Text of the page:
Racing calendars change from year to year, but most series have a race they couldn’t do without: the Monaco Grand Prix for F1, the Daytona 500 for NASCAR and for the World Rally Championship, the Monte Carlo Rally. Winning the Monte brings its own measure of bragging rights, but locking out the podium is another story altogether. And that’s just what Volkswagen did this weekend on the Côte d’Azur.
The 2015 Rally Monte Carlo marked the first competitive outing for the new Polo R WRC, and promptly became a success story. For the first two days of the Rally Monte Carlo, fans were kept on the edge of their seats by the duel raging between the two Sebs. The double world champion Sébastien Ogier saw off an initial challenge from rally legend Sébastien Loeb, seven times a winner of this opening round of the FIA World Rally Championship, before skillfully managing his pace in snow and ice to win the four-day event by 58.0 sec.
“Winning Monte-Carlo means a lot for every driver, but especially for me,” he said. “It’s the most important rally of the season. The weather makes it a huge challenge but the satisfaction is great when you make it. This event had the best atmosphere I have experienced on a rally,” added Ogier, who grew up near the host town of Gap. “When I drove the stage close to my home village the atmosphere was magical.”
Ogier, driving a Volkswagen Polo R, headed team-mate Jari-Matti Latvala with Norway’s Andreas Mikkelsen securing a 1-2-3 for the German manufacturer a further 1min 14.3 sec behind. This makes Volkswagen only the fifth manufacturer ever to have achieved this feat at the “Monte”.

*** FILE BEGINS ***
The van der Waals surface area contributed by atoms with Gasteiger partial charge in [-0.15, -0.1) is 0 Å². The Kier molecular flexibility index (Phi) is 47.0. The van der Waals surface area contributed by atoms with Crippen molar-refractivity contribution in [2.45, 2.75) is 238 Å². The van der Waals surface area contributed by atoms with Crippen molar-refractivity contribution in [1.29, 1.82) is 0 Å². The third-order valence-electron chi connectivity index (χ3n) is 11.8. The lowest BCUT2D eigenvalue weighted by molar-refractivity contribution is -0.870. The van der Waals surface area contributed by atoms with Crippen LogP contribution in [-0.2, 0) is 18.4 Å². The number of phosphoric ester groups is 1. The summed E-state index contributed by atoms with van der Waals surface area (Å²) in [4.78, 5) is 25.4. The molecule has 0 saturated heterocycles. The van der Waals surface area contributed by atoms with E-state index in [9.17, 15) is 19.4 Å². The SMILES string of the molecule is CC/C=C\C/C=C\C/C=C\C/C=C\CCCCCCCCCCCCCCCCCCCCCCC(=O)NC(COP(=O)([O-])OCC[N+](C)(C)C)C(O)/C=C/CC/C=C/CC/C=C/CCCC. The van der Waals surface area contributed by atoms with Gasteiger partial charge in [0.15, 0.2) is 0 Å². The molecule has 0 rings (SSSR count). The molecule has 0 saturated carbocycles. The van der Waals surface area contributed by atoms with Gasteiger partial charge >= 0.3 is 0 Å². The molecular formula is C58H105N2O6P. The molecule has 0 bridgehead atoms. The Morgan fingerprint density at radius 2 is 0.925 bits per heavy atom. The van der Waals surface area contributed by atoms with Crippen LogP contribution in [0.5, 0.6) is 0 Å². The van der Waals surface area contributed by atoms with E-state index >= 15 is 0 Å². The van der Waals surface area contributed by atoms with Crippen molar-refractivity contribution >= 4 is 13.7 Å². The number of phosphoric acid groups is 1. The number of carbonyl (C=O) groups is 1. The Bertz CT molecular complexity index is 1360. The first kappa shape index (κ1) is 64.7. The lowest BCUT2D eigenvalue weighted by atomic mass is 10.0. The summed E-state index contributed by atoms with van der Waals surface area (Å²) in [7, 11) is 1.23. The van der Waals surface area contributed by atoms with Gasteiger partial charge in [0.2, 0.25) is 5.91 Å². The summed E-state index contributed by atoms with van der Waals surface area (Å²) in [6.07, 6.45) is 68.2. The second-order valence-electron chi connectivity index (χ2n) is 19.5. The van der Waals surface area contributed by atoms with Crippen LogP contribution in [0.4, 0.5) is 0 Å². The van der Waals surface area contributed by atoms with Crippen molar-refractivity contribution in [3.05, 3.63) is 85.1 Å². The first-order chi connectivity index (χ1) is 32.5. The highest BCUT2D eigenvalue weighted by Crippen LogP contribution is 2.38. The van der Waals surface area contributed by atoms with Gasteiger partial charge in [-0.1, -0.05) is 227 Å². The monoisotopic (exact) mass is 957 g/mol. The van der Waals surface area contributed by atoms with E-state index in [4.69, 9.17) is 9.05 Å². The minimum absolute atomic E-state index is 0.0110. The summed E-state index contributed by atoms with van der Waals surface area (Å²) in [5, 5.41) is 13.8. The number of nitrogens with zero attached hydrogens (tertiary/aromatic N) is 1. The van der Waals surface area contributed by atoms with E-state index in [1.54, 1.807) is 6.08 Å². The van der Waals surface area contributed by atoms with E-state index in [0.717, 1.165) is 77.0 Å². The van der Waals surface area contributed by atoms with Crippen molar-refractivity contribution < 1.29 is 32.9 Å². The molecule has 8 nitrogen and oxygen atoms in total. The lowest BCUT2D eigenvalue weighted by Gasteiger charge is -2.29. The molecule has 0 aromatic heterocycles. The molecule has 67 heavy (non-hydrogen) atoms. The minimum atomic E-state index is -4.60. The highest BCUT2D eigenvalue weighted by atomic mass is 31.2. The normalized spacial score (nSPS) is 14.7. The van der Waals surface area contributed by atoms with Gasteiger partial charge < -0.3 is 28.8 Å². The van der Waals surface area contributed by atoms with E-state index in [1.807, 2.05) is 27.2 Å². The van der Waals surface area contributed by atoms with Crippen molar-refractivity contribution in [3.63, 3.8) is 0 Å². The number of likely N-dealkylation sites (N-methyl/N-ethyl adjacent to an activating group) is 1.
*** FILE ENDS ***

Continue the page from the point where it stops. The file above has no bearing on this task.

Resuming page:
The Frenchman traded times with fellow countryman Loeb over the first seven special stages until the Citroen driver hit a rock and broke his DS 3’s rear suspension.
The one-two-three at the 2015 Rally Monte Carlo was Volkswagen’s 23rd victory with the Polo R WRC and the eleventh time the manufacturer has had more than one car on the podium since it joined the series in 2013.
Jari-Matti Latvala and Miikka Anttila enjoyed an almost perfect end to the Rally Monte Carlo. They clocked the third fastest time on the closing Power Stage. With bonus points on offer to the fastest three cars, the Finnish duo picked up another valuable point towards the World Championship.
Tire selection proved as tricky as ever in the frequently changing conditions, but Latvala never put a foot wrong and was delighted to finish runner-up after admitting before the start he would be satisfied with a top five finish. After a cautious opening, Mikkelsen surged into third and finished 31.3 sec ahead of Mads Ostberg’s DS 3, the Norwegian suffering engine issues that twice forced him to stop mid-stage to reset the power unit.
The Hyundai Shell World Rally Team drivers Thierry Neuville and Dani Sordo were embroiled in one of the closest battles of the entire rally, as they fought for fifth place right up to the final stage of the rally. Just 0.2s separated the team-mates heading into the Power Stage but it was Neuville who eventually took the position by 0.8s. Elfyn Evans fought back from broken suspension on his Ford Fiesta RS to take seventh, ahead of the recovering Loeb.
Robert Kubica showed blistering pace to win four stages. However, an opening night retirement when he stopped with electrical issues after hitting a tree was followed by a second retirement when he crashed at the finish of the penultimate test after brake problems.
FIA Rally World Championship (WRC),
Rally Monte Carlo – Final Results
1. Sébastien Ogier/Julien Ingrassia (F/F), Volkswagen 3h 36m 40.2s
2. Jari-Matti Latvala/Miikka Anttila (FIN/FIN), Volkswagen + 58.0s
3. Andreas Mikkelsen/Ola Fløene (N/N), Volkswagen + 2m 12.3s
4. Mads Østberg/Jonas Andersson (N/S), Citroën + 2m 43.6s
5. Thierry Neuville/Nicolas Gilsoul (B/B), Hyundai + 3m 12.1s
6. Dani Sordo/Marc Martí (E/E), Hyundai + 3m 12.9s
7. Elfyn Evans/Daniel Barritt (GB/GB), Ford + 5m 23.7s
8. Sébastien Loeb/Daniel Elena (F/MC), Citroën + 8m 34.7s
9. Martin Prokop/Jan Tománek (CZ/CZ), Ford + 9m 54.8s
10. Kris Meeke/Paul Nagle (GB/IRL), Citroën + 10m 55.6s
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